MURMANSK, December 9. /TASS/. The impact zones, where Nornickel's industrial assets affect the biodiversity on the Kola Peninsula, are not wider than 16 km, scientists said in a report of the Academy of Sciences' biodiversity expedition to the Murmansk Region.
Having analyzed areas around Nickel, Zapolyarny, Monchegorsk and Murmansk, the scientists specified in every location zones of insignificant, moderate impacts and of a reference territory. The experts could not draw exact boundaries, because they depend on very many factors.
"The zones' boundaries vary for every enterprise. If it is a mining and processing plant with limited territory and where the chemical effect is from the tailings storage facilities, then it will be minimal. Within the sanitary protection zone - up to 3 kilometers. That's it, no further impact. If we talk about enterprises that emit various chemical components into the air and water, then everything will depend on the winds. Such a zone may become defragmented, it may be more than 10 km and up to 16 km, depending on which plant or animal is affected," the expedition's leader, the Academy of Sciences' Corresponding Member Viktor Glupov said at the expedition results' presentation.
During the expedition, experts studied also the Northern Sea Route's passage between Murmansk and Dudinka. Onboard research vessels, they were watching animals round-the-clock, and have found practically no impact en route. "Only at ports, we could see synathropes (species of wild animal or plant that lives near, and benefits from, an association with humans - TASS), and at the same time during the voyage we could see also very rare species and those on the Red Data Book. As for the birds, everything is fine with them. The specialists, who earlier worked both in the Antarctica, and in high latitudes, said straightforwardly - the impact is practically none," the scientist said.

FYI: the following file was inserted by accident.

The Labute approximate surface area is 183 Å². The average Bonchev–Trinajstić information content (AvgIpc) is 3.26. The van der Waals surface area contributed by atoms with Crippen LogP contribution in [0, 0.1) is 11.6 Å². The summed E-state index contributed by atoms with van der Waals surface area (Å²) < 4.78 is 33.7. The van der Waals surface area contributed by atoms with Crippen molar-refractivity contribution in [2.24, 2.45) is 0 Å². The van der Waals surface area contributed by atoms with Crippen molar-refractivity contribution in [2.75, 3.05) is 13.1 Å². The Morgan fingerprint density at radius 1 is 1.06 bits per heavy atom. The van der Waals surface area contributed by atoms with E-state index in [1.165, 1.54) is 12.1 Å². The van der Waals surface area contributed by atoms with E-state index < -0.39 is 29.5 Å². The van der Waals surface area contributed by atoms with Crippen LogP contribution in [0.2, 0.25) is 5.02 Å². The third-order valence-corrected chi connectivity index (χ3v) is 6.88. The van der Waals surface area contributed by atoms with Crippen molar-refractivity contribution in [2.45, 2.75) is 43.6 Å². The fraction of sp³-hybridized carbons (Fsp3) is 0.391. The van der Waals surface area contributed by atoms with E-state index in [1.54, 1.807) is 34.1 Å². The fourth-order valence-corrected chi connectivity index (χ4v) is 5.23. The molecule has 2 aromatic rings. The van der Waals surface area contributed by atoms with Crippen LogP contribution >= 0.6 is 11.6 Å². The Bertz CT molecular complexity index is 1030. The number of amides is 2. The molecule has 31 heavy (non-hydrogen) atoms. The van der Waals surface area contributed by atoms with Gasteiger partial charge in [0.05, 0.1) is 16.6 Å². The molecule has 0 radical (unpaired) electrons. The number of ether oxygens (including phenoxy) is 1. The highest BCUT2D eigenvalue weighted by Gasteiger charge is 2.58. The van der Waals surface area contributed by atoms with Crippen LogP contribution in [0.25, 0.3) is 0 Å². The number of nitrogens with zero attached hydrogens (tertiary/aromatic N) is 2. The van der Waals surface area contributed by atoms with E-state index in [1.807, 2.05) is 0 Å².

However, he continued, the noise from high-tonnage vessels affects greatly certain animals, and they have to flee the areas.
According to Irina Fitzgerald, the project's curator, and a representative of the Ecology Department at Norilsk Nickel, which had ordered the studies, the company will use the expedition results in building out a corporate biodiversity management and conservation plan. "On one hand, the ongoing monitoring, on the other - implementation of certain programs in compliance with the recommendations. The Great Norilsk Expedition has gradually developed into the Great Scientific Expedition. We appreciate importance of the collected information and want to use this best practice in all areas of our presence so that to apply a comprehensive approach and to manage impacts in the areas where the company is working," she said.
The Academy of Sciences' Siberian Branch's Great Scientific Expedition to study biodiversity in the areas of impact from Norilsk Nickel's industrial and logistics assets in the Murmansk Region continued for about one year. More than a hundred experts from research institutions and nature reserves worked near cities Zapolyarny, Monchegorsk, Murmansk and near the town of Nickel, as well as on the Northern Sea Route. In 2023, the scientists will continue the biodiversity studies, using already results from the previous expedition.